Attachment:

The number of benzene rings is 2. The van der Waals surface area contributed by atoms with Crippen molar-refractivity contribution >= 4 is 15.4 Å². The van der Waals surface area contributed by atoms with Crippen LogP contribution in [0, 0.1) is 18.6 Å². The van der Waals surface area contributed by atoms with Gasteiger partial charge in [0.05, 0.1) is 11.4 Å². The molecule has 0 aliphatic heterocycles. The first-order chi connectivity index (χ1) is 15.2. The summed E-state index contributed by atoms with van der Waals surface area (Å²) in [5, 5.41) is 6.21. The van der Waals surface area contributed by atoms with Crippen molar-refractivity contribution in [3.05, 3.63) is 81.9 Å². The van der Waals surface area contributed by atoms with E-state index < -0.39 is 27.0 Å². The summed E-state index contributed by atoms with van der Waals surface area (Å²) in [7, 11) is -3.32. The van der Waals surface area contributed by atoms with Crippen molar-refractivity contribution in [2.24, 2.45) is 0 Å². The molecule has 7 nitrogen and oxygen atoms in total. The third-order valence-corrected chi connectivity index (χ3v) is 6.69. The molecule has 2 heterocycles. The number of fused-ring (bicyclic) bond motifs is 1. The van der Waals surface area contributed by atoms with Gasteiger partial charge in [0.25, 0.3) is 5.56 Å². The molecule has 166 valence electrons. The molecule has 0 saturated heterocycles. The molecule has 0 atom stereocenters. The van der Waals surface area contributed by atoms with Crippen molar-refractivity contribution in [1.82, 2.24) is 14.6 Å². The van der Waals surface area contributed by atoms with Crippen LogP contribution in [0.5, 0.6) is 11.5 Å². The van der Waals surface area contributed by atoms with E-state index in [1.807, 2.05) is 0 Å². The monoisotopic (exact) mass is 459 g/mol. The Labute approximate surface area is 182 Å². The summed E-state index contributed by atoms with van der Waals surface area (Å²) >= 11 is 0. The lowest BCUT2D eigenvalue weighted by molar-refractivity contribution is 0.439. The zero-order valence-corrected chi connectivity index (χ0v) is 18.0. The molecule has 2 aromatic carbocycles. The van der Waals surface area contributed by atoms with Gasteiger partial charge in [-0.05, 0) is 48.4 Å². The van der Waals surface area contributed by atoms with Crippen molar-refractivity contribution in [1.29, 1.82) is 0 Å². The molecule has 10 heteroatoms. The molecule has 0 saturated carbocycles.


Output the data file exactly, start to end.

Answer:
The number of benzene rings is 2. The van der Waals surface area contributed by atoms with Crippen molar-refractivity contribution >= 4 is 15.4 Å². The van der Waals surface area contributed by atoms with Crippen LogP contribution in [0, 0.1) is 18.6 Å². The van der Waals surface area contributed by atoms with Gasteiger partial charge in [0.05, 0.1) is 11.4 Å². The molecule has 0 aliphatic heterocycles. The first-order chi connectivity index (χ1) is 15.2. The summed E-state index contributed by atoms with van der Waals surface area (Å²) in [5, 5.41) is 6.21. The van der Waals surface area contributed by atoms with Crippen molar-refractivity contribution in [3.05, 3.63) is 81.9 Å². The van der Waals surface area contributed by atoms with E-state index < -0.39 is 27.0 Å². The summed E-state index contributed by atoms with van der Waals surface area (Å²) in [7, 11) is -3.32. The van der Waals surface area contributed by atoms with Crippen molar-refractivity contribution in [2.24, 2.45) is 0 Å². The molecule has 7 nitrogen and oxygen atoms in total. The third-order valence-corrected chi connectivity index (χ3v) is 6.69. The molecule has 2 heterocycles. The number of fused-ring (bicyclic) bond motifs is 1. The van der Waals surface area contributed by atoms with Gasteiger partial charge in [0.25, 0.3) is 5.56 Å². The molecule has 166 valence electrons. The molecule has 0 saturated heterocycles. The molecule has 0 atom stereocenters. The van der Waals surface area contributed by atoms with Crippen molar-refractivity contribution in [1.82, 2.24) is 14.6 Å². The van der Waals surface area contributed by atoms with Crippen LogP contribution in [0.5, 0.6) is 11.5 Å². The van der Waals surface area contributed by atoms with E-state index in [1.807, 2.05) is 0 Å². The monoisotopic (exact) mass is 459 g/mol. The Labute approximate surface area is 182 Å². The summed E-state index contributed by atoms with van der Waals surface area (Å²) >= 11 is 0. The lowest BCUT2D eigenvalue weighted by molar-refractivity contribution is 0.439. The zero-order valence-corrected chi connectivity index (χ0v) is 18.0. The molecule has 2 aromatic carbocycles. The van der Waals surface area contributed by atoms with Gasteiger partial charge in [-0.05, 0) is 48.4 Å². The van der Waals surface area contributed by atoms with Crippen molar-refractivity contribution in [1.29, 1.82) is 0 Å². The molecule has 10 heteroatoms. The molecule has 0 saturated carbocycles.